Considering Helsinki

This weekend has been a bit boring and I haven't had any human interaction to speak of, but that's all right, means I saved $ and it is all needed for Finland.  I realise now that WABA (boardgaming club) was on but did not come to this realisation until around midnight of Saturday.  Saturday is when I do my housework jobs and some garden jobs and try to get in some exercise.

On Sunday I had to call my mother for Mother's Day, since the customs of the tribe mean I would feel intensely guilty if I didn't.  There wasn't a lot to say, as it's only a week since I called before, but since I generally have to repeat everything, that still takes awhile.  M had to go through how wonderful it was to get flowers from my brother and his family, but all in all, not too bad.  When M answered the phone, I greeted her in my best Indian call centre operator accent, and did well enough that M almost hung up on me.  One has to get entertainment where one can. :-)

I messed around online, made Scrabble moves and wrote a bit of Pylon.  Am in the middle slump, i.e. not sure of a good ending, feeling that there's too much standing around and talking heads, so I arranged for a sea serpent to eat a surf boat.  Some rain was swept in this afternoon; it has now moved on, but there was enough to give everything in the garden a decent drink.

I've started to consider what things I may do when I get to Helsinki.  I will have four days to tourist before the Worldcon starts, not including the afternoon/evening of arrival when I expect to not do much at all.  There's the expected hop on/hop off bus, which can be combined with a ferry trip, plenty of museums, markets, the Finnish Parliament, the Botanical Gardens and the zoo.  Since I figure my chances of seeing Finnish wildlife are probably fairly remote, the zoo is my best bet, and the same goes for most of the plant life found in the countryside, so the Botanical Gardens sound like they would be worth a visit.  I also like the look of a tour called the Sustainable City tour, where they use the trams and buses to show you around.

One offering from the Worldcon peeps themselves is this trip to a nuclear power plant, which I include here for attendees not on Facebook. [Rob and Leece, looky here!]  I thought (a) when else am I ever going to see one and (b) it's a longer tour outside Helsinki, so I'll get a look at the aforementioned countryside :-)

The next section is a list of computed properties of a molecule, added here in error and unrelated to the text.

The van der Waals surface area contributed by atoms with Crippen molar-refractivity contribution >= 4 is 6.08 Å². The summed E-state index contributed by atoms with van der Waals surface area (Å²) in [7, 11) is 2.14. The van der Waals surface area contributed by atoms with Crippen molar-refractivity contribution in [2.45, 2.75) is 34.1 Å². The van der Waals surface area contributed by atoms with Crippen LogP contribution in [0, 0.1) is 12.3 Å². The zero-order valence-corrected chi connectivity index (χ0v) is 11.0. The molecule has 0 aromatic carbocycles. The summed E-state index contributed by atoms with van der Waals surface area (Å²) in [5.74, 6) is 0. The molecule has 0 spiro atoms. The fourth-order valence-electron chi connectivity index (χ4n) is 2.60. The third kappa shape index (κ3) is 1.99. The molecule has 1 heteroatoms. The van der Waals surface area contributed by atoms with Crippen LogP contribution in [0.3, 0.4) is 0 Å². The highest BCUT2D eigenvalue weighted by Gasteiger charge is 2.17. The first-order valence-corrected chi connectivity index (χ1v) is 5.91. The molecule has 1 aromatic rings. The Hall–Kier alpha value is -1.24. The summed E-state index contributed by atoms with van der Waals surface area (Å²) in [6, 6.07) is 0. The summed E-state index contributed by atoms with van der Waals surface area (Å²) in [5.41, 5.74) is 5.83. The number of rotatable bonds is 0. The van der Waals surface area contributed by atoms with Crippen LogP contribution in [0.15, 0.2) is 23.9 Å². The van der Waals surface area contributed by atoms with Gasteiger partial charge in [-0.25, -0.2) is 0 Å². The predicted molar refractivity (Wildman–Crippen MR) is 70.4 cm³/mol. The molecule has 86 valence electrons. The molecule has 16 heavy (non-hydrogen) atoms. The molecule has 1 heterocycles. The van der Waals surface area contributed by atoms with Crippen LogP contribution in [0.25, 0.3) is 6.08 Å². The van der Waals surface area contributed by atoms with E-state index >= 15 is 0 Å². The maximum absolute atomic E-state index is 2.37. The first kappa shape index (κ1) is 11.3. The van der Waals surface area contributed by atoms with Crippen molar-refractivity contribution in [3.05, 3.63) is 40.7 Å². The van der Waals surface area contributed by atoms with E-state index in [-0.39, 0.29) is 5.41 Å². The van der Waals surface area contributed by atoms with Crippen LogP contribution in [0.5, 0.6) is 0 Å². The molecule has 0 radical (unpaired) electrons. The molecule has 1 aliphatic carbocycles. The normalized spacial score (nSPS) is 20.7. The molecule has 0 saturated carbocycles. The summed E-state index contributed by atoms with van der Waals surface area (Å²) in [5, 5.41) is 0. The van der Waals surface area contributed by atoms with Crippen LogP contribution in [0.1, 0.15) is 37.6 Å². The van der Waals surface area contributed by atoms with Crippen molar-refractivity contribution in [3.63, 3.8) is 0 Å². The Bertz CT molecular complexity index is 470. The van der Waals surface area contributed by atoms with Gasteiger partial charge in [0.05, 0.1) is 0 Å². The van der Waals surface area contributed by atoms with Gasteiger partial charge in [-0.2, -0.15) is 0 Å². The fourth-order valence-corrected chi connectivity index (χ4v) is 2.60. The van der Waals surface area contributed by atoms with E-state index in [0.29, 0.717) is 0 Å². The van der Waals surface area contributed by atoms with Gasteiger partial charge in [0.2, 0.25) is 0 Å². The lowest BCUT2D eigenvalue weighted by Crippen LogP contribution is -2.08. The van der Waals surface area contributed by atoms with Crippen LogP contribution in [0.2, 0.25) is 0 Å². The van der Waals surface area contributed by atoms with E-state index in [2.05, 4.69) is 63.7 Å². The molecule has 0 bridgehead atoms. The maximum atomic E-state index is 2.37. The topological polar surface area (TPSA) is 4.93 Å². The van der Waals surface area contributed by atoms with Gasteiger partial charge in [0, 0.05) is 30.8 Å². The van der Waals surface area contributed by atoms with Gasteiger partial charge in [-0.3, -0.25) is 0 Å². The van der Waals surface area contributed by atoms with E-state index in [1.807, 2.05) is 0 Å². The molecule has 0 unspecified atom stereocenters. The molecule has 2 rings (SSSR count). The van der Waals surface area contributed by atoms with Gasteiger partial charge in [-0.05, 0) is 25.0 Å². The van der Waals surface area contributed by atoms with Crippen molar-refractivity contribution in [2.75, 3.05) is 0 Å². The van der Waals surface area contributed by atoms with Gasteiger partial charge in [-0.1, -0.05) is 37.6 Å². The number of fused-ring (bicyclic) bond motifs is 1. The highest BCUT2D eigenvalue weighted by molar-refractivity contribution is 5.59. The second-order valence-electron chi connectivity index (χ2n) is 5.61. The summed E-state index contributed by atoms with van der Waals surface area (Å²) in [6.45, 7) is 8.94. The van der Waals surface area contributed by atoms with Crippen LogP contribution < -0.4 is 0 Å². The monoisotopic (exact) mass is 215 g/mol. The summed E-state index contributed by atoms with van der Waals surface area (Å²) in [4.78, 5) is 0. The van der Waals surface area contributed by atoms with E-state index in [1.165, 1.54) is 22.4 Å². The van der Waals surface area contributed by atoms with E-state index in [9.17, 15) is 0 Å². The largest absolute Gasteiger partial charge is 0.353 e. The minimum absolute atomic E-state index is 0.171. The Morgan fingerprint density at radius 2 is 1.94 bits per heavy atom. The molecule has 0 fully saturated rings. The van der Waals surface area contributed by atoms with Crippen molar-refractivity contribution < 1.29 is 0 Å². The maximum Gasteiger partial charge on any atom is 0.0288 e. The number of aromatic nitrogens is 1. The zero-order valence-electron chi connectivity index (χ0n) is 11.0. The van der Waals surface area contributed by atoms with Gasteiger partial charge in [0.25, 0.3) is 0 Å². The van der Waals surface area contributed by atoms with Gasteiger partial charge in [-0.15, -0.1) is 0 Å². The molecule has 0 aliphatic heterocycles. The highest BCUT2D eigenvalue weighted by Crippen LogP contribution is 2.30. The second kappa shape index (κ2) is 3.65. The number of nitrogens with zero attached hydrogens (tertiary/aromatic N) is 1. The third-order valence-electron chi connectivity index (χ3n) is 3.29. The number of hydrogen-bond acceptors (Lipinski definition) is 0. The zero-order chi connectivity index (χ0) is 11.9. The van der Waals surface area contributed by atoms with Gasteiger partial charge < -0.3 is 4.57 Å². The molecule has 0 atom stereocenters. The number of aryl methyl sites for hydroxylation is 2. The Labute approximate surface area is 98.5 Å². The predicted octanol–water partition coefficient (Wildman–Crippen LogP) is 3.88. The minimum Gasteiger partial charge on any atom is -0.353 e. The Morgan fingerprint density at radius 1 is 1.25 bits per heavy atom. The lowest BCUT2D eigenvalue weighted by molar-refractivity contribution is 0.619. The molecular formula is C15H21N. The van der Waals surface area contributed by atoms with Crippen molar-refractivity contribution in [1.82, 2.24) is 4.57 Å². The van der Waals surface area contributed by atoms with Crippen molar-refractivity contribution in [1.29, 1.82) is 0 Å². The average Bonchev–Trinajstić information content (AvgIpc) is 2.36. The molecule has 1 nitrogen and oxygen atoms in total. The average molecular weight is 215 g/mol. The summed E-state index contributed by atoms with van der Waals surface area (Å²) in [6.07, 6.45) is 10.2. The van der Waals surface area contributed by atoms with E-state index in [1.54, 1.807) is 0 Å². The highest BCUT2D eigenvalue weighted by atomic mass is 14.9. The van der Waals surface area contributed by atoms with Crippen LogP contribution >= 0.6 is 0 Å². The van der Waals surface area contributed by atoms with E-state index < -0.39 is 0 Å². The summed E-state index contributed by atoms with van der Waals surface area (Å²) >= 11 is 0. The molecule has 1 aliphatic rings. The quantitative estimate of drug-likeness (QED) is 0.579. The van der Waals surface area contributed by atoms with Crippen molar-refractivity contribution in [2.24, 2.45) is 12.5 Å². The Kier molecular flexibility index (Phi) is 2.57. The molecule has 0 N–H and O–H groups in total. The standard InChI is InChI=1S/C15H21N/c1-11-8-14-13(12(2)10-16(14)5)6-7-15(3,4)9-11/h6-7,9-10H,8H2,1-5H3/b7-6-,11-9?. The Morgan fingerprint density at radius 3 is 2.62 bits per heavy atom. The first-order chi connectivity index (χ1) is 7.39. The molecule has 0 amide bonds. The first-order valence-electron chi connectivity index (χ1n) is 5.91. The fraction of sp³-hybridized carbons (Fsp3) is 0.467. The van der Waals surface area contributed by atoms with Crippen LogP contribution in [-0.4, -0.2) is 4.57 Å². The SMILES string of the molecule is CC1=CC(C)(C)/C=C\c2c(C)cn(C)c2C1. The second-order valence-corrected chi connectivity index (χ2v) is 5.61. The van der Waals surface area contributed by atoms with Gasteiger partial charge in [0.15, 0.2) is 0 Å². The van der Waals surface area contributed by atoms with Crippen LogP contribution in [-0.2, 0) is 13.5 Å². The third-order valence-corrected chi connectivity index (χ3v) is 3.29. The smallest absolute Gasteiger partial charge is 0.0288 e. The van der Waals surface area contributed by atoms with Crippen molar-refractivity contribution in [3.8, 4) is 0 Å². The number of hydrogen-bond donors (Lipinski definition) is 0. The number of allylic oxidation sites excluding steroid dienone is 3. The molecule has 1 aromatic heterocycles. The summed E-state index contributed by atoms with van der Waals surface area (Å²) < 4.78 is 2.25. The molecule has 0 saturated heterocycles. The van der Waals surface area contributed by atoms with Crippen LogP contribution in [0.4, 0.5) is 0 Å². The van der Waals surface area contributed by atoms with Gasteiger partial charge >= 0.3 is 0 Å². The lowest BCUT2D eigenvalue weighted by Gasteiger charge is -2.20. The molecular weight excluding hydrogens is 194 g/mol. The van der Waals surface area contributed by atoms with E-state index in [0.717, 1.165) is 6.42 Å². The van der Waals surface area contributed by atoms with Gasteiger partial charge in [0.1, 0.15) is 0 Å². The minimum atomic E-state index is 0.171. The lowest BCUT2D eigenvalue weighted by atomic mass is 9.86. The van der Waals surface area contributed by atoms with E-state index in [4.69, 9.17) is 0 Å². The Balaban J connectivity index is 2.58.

Would you like to visit a nuclear power plant in connection with your trip to #Worldcon75?

We're organising a visit to the Olkiluoto power station on Tuesday, 8 August, the day before Worldcon officially begins. The trip starts at 8 am from Helsinki and return in the evening.

The tour of the site would be done by bus, as visitors aren't allowed into the reactor building for security reasons.

If you are interested in participating, please sign up or message pr5questions@worldcon.fi.

More info about visiting Olkiluoto here:


rattfan: (Default)
2017-04-30 05:44 pm

Rail Replacement Buses and other Chaos

Today there were no trains, only Rail Replacement Buses between home and the city.  I reminded myself today that they really are a lot more chaotic than the trains they replace!  I accidentally got on the wrong one, since both leave from the same area, same side of the train station.  Then one sailed past me while I was desperately trying to get across the road to head back the other way, without being flattened.   I made gestures at it, but to no avail.

After I finally caught a bus, I heard the driver ask what station we were next to at one point and then, the bus stopped very neatly so that its back door was exactly opposite two large red bins.  Old bloke trying to get off complained loudly - but squeezed himself between the bins before the driver could move the bus.  Then on the way home, the driver wouldn't let a couple with a pram get on because they already had two prams aboard.

Yeah, I know.  If I'd been paying attention, I would have remembered the trains from Midland weren't running today.  And a person with brains would probably have given up and gone home, but I'd said I'd go to the Trans support group today, so figured I had to.  Was a bit tired but had slept ok, so no excuse there.  I like to show up now and then as a visible reminder that not everyone in the group is around 20 years old, which tends to bug me now and then.  There was one other person my age and three of the 20 somethings in attendance.  One of the latter was moderating the group.

I don't really know what I can do about the focus on youth.  It's not just this group, it's everything in the media.  I don't want to bring in more divisions, we have enough of those, but the focus needs to widen.   And then when I was talking about the problems my mother's generation has in accepting the idea of transgender people, and I placed her in time by saying she had been a child during the Blitz, I realised that one of the 20 somethings had no idea what I meant by "the Blitz."   "Bombing of London?  World War 11?"  They did at least flicker at the name World War II, which was something, but geez.  What do they teach them in these schools?  It would have been an American school, but they teach this generation about that, don't they?

rattfan: (Default)
2017-04-26 02:11 pm

I'm baaack!